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Thread: Robo-One, robot competition category of bipedal humanoid robots, Japan

  1. #1

  2. #2

    ROBO-ONE 22 - Championship Match

    Published on Mar 5, 2013

    The final match for the championship featured two teams from Shibaura Institute of Technology, Justia and Koruteju-Miharusu.

  3. #3

    ROBO-ONE 22: Garoo Flyover

    Published on Feb 24, 2013

    As a multiple winner of the ROBO-ONE championships, Garoo is an excellent example of the extremes that robot builders will go to excel at the sport.

    The robots frame and mechanical parts have been pared down to the absolute minimum because weight is a critical factor. They try to pack as much power and performance into the robot as possible while staying within the weight restrictions.

    Although they take meticulous care of the robot, you can see from some of the scratches and wear, especially around the knees, how much damage it takes during the matches.

    Garoo's electronics and servos are from Kondo Robotics. I'm sure that the company really values their experience and feedback to incorporate into new products.

    Since they use the top-of-the-line parts, designing a robot like this isn't cheap. A single high-performance servo can cost several hundred dollars, and the most competitive robots use from 15 to 20 or more servos. You really have to be committed and passionate to play at this level.

    One of the robots most effective battle tactics is to reach out and grab opponents by their ankles and quickly tip them over. The plastic shields around the robots ankles appear to be guarding against the same thing happening to it.

    Being able to maintain balance and stability yet still being able to move extremely rapidly is a big challenge. The soles of Garoo's feet are as long and wide as the rules allow, and include narrow contact strips on the bottom.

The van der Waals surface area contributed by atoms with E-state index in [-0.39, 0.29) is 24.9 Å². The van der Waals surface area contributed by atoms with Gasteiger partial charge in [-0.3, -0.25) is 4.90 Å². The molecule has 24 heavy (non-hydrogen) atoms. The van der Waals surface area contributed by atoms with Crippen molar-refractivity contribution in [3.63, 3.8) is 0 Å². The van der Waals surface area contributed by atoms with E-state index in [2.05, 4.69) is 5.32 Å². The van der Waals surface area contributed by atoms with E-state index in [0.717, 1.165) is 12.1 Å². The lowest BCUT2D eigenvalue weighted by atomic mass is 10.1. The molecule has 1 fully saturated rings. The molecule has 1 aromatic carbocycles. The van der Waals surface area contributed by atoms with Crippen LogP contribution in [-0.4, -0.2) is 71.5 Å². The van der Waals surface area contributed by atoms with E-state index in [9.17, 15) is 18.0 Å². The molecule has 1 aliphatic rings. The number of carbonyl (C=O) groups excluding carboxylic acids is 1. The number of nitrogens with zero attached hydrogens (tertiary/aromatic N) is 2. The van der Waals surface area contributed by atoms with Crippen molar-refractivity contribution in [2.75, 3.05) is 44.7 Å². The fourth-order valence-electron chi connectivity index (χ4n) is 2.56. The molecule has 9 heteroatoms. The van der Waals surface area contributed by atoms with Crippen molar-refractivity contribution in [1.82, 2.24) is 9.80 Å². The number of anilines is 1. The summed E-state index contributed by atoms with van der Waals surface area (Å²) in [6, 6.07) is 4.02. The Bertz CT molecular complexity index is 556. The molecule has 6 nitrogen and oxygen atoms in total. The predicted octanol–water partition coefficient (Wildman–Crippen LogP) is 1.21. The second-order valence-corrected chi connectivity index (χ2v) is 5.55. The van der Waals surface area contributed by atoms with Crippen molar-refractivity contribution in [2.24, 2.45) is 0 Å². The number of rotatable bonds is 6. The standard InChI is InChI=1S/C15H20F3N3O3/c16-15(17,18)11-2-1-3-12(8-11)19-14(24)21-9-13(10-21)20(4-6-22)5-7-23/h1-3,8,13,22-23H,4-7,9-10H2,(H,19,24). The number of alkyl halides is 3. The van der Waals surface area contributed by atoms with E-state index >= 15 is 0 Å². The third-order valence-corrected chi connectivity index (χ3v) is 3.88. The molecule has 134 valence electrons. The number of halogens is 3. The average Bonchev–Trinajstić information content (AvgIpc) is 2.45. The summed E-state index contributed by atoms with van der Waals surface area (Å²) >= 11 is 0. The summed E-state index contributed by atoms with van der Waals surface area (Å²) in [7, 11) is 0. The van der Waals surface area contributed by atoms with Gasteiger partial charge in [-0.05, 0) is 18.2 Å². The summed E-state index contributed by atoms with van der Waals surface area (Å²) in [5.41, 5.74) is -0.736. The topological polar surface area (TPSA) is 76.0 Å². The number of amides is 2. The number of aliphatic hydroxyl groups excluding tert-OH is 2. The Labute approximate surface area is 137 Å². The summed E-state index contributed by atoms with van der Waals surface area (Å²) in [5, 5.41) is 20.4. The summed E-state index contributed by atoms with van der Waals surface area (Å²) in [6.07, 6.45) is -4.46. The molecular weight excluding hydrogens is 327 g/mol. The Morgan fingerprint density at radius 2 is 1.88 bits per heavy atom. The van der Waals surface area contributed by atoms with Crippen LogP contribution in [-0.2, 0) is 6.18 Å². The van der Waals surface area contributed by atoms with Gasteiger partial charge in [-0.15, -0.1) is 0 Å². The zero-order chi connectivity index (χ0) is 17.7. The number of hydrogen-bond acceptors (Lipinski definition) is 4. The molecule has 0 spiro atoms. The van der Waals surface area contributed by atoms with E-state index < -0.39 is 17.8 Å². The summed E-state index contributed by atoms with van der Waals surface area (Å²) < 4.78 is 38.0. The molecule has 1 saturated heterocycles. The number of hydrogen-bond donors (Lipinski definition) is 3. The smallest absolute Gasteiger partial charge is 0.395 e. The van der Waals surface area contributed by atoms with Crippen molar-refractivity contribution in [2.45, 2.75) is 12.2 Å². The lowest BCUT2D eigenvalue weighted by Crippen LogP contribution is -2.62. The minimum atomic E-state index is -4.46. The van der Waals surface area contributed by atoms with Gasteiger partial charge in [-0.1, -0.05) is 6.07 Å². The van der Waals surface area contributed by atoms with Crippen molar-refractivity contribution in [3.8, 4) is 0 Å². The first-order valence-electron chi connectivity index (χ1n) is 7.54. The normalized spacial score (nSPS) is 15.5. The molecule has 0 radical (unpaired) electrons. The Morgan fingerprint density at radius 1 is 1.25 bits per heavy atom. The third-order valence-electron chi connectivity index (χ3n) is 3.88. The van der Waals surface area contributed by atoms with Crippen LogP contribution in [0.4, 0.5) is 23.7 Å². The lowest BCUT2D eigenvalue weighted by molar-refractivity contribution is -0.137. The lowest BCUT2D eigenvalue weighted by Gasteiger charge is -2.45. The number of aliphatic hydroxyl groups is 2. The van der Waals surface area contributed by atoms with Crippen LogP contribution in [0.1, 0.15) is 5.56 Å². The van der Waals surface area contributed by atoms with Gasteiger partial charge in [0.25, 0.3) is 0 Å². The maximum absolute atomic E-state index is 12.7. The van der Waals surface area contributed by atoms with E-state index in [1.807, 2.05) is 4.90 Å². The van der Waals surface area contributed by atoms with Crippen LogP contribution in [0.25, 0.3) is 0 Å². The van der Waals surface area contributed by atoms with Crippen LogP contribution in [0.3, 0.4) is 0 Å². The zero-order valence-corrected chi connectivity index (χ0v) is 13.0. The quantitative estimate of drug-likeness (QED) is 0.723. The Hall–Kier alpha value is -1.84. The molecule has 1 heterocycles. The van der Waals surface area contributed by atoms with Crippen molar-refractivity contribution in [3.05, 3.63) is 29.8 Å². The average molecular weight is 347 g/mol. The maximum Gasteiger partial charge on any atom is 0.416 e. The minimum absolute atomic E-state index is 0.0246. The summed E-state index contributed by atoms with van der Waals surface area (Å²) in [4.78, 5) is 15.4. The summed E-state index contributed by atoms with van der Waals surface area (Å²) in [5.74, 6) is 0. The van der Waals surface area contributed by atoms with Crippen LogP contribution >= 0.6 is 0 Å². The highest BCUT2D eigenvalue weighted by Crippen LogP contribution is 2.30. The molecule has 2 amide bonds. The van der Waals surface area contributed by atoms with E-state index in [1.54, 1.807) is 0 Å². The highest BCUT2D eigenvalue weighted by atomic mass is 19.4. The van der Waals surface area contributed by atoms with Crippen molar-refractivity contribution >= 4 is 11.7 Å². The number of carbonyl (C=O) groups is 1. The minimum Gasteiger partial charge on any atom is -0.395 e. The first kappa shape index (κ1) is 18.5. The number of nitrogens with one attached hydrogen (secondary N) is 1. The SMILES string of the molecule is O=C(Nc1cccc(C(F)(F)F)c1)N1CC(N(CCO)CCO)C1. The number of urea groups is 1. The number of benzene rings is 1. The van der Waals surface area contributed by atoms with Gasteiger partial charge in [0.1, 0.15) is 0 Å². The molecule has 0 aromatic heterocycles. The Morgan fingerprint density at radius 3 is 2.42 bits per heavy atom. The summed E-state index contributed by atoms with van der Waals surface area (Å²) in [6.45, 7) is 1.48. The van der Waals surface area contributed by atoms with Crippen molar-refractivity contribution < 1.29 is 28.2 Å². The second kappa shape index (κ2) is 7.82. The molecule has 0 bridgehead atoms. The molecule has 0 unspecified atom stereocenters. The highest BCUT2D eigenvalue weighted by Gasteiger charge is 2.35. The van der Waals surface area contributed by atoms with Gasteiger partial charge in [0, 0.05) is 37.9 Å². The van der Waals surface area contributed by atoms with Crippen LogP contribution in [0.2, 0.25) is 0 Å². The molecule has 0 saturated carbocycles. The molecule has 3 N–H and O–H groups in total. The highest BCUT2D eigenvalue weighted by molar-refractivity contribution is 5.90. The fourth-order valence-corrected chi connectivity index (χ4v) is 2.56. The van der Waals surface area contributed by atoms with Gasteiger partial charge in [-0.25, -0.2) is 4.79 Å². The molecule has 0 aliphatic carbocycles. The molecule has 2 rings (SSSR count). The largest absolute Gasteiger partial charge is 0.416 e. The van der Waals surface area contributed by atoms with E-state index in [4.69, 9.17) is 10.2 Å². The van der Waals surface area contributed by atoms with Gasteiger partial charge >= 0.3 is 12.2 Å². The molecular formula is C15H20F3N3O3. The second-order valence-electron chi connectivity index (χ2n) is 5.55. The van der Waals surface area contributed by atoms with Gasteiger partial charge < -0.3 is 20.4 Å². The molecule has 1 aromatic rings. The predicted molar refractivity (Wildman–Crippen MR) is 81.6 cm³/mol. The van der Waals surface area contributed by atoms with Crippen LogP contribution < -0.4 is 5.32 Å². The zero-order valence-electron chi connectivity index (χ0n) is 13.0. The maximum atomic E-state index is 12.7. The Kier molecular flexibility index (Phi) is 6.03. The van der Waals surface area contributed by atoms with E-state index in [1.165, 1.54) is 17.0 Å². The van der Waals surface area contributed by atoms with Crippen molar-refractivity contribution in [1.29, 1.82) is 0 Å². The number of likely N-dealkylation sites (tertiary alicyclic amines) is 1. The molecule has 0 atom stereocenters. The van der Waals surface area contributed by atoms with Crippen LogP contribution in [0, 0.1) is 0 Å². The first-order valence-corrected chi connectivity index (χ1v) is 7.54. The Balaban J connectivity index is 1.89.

The gripper design is particularly interesting because it utilizes two servos. That doubles the cost over a single servo design, but also doubles the power and speed. That makes perfect sense if you're 100% committed to winning.

    Technically Garoo and Chrome Kid are essentially the same robot design. The big difference between the two is in the fighting spirit and tactics of the operators.

  4. #4

    ROBO-ONE 21: Championship Match

    Published on Sep 5, 2012

    Garoo faces off against Cortejyu Miharusu in the final match for the ROBO-ONE 21 Championship. Garoo is the defending champion and the crowd favorite.

  5. #5

    ROBO-ONE 20: Final - GAROO vs Gargoyle Mini

    Published on Mar 25, 2012

    GAROO, the ROBO-ONE 19 Champion faced off against Gargoyle Mini for the ROBO-ONE 20 Championship.

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    ROBO-ONE 19 - Final Match

    Uploaded on Oct 9, 2011

    The final match at ROBO-ONE 19 featured Garoo vs. Hammerhead, two champion class robots with skilled operators. The match was really a cliff hanger, as you can see from the video.

  7. #7

    18th ROBO-ONE in Shibata Final Chrome Kid vs. Aerobattler

    Uploaded on Sep 8, 2010

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    ROBO-ONE 24 - Championship Match - Obelisk vs. Leghorn

    Published on Mar 6, 2014

    The final match for the 24th ROBO-ONE humanoid robot championship between Obelisk and Leghorn. Also included is a special surprise appearance by RoboCop.

  9. #9

    ROBO-ONE Robot Practice Break

    Published on Apr 20, 2015